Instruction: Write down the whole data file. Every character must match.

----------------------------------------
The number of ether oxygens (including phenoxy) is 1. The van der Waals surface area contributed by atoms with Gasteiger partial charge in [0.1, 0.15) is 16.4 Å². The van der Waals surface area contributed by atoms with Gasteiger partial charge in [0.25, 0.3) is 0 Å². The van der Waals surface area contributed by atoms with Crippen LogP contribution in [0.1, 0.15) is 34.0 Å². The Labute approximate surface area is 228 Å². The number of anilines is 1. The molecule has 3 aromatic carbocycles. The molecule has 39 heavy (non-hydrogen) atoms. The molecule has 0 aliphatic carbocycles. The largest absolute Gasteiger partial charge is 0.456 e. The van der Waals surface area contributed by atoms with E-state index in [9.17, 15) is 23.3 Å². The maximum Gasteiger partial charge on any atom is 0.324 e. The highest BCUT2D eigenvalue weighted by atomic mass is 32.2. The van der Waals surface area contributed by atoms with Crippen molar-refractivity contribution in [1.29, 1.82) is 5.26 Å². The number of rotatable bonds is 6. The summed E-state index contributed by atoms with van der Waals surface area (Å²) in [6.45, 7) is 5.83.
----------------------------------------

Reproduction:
The number of ether oxygens (including phenoxy) is 1. The van der Waals surface area contributed by atoms with Gasteiger partial charge in [0.1, 0.15) is 16.4 Å². The van der Waals surface area contributed by atoms with Gasteiger partial charge in [0.25, 0.3) is 0 Å². The van der Waals surface area contributed by atoms with Crippen LogP contribution in [0.1, 0.15) is 34.0 Å². The Labute approximate surface area is 228 Å². The number of anilines is 1. The molecule has 3 aromatic carbocycles. The molecule has 39 heavy (non-hydrogen) atoms. The molecule has 0 aliphatic carbocycles. The largest absolute Gasteiger partial charge is 0.456 e. The van der Waals surface area contributed by atoms with E-state index in [9.17, 15) is 23.3 Å². The maximum Gasteiger partial charge on any atom is 0.324 e. The highest BCUT2D eigenvalue weighted by atomic mass is 32.2. The van der Waals surface area contributed by atoms with Crippen molar-refractivity contribution in [1.29, 1.82) is 5.26 Å². The number of rotatable bonds is 6. The summed E-state index contributed by atoms with van der Waals surface area (Å²) in [6.45, 7) is 5.83.